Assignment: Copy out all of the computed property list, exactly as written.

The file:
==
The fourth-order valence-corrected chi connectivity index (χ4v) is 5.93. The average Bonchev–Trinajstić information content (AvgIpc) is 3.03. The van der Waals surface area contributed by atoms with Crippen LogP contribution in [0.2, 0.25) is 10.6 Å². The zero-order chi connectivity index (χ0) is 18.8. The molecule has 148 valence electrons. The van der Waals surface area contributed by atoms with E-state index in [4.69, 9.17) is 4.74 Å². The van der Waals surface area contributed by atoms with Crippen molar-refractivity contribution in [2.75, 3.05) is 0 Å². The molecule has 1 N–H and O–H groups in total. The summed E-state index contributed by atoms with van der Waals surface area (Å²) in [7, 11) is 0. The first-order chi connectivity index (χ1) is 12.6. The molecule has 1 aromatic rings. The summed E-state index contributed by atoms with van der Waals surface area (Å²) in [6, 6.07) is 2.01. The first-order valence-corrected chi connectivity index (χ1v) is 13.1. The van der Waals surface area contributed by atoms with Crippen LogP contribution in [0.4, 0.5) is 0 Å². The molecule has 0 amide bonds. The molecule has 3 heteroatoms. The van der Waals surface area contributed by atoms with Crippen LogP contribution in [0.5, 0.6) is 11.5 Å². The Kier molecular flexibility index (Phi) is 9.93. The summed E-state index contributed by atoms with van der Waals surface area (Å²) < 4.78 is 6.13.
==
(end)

The fourth-order valence-corrected chi connectivity index (χ4v) is 5.93. The average Bonchev–Trinajstić information content (AvgIpc) is 3.03. The van der Waals surface area contributed by atoms with Crippen LogP contribution in [0.2, 0.25) is 10.6 Å². The zero-order chi connectivity index (χ0) is 18.8. The molecule has 148 valence electrons. The van der Waals surface area contributed by atoms with E-state index in [4.69, 9.17) is 4.74 Å². The van der Waals surface area contributed by atoms with Crippen molar-refractivity contribution in [2.75, 3.05) is 0 Å². The molecule has 1 N–H and O–H groups in total. The summed E-state index contributed by atoms with van der Waals surface area (Å²) in [7, 11) is 0. The first-order chi connectivity index (χ1) is 12.6. The molecule has 1 aromatic rings. The summed E-state index contributed by atoms with van der Waals surface area (Å²) in [6, 6.07) is 2.01. The first-order valence-corrected chi connectivity index (χ1v) is 13.1. The van der Waals surface area contributed by atoms with Crippen LogP contribution in [0.4, 0.5) is 0 Å². The molecule has 0 amide bonds. The molecule has 3 heteroatoms. The van der Waals surface area contributed by atoms with Crippen LogP contribution in [0.5, 0.6) is 11.5 Å². The Kier molecular flexibility index (Phi) is 9.93. The summed E-state index contributed by atoms with van der Waals surface area (Å²) < 4.78 is 6.13.